kicked up and over before landing opposite the boy once again. That was where it all completely devolved because really no one else could do it. I would do it again, or for a longer time, but we did definitely join in at more ofa middle level than a true beginner, so it would have been nice to spend longer with the boys to learn at a slower pace and from the beginning. Apparently the organic farming was very successful but perhaps even more tiring, since they were in direct sunlight but we had some cover. Everyone went back to class and we went back to our rooms to shower and share our experiences. In the end, everything was rather different than how we thought the afternoon would pan out but still a good experience nonetheless. Towards the evening, we went back outside to play with some of the children who were playing on the playground before dinner, and they took great delight in the see saw, something I definitely do not find delightful. They rushed off to dinner and we went back to the guest area for ours, and had another delicious Thai meal. All the meals we had so far were very authentic and they were very accommodating to the different allergies that we had, for which we were very thankful.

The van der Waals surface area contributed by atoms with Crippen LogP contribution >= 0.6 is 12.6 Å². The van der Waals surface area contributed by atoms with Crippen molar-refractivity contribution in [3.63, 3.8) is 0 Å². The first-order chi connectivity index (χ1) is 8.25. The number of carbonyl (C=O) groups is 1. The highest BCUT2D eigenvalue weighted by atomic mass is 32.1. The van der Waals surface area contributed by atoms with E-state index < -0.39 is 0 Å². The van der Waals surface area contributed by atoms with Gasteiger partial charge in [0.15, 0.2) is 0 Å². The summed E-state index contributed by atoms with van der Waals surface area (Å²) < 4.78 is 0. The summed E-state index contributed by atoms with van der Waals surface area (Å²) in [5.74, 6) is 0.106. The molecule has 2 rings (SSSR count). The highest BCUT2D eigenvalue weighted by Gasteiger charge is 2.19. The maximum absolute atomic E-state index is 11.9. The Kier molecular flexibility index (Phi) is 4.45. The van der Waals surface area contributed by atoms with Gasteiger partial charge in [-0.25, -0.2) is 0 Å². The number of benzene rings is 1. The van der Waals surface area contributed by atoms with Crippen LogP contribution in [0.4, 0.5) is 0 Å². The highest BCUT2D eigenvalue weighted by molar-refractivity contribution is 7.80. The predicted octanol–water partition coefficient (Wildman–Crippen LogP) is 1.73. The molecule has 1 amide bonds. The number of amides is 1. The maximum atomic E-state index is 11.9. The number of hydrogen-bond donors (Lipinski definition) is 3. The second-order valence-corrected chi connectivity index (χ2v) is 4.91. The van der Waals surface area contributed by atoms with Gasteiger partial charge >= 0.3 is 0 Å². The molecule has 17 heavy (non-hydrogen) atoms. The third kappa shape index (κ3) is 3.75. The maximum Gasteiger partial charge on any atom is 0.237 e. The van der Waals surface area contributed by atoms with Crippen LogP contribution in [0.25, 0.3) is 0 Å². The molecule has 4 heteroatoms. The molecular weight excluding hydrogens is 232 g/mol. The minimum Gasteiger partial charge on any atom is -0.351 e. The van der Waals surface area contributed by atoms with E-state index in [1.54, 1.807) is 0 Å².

We had to leave around midday for our flight back to Bangkok and Singapore, but we planned to bake during the morning with one of the classes. After the morning ceremony, we drove with some of the teachers to the nearby town around 20 minutes away, where we went to a market to buy all the ingredients that we had preset for our baking. While we had considered that butter would be hard to find and so found a recipe that substituted butter, we didn’t consider things such as cinnamon not being powdered and that there wouldn’t be many tools like large bowls or measuring cups. The same girls who did arts and crafts with us were going to be baking with us. Since there were no measuring cups, we used a large rice pot to mix all the ingredients, and small plastic bowls to measure out the ingredients as best we could. We also used a mortar and pestle to grind the cinnamon sticks into powder. When we practiced the recipe at home, they didn’t turn out to be that appetizing, so we modified certain aspects and then tried the modified version at School For Life. I’m amazed the cookies even turned out as well as they did, because we guessed the majority of the amounts. They did take a long time to bake, but that was because we were all listening to K Pop and rolling the dough in sugar balls and generally enjoying ourselves. While the last of the cookies were on baking sheets waiting, we washed up in the communal dish washing area, and waited for some cookies to finish. After leaving instructions with the German volunteers, we had to leave for the airport. We never saw the majority of the cookies baked, but all the children that we had gotten to know came and said goodbye, and as we left in the truck all the children were gathering for lunch and waved goodbye to us when we drove past. We hadn’t anticipated Chiang Mai being like it was for us in the end, and despite all the difficulties we experienced while planning, the trip itself turned out to be an amazing experience, both with each other and with the CAS aspects that we had designed and participated in. It was in the end all about the people who made it worth it.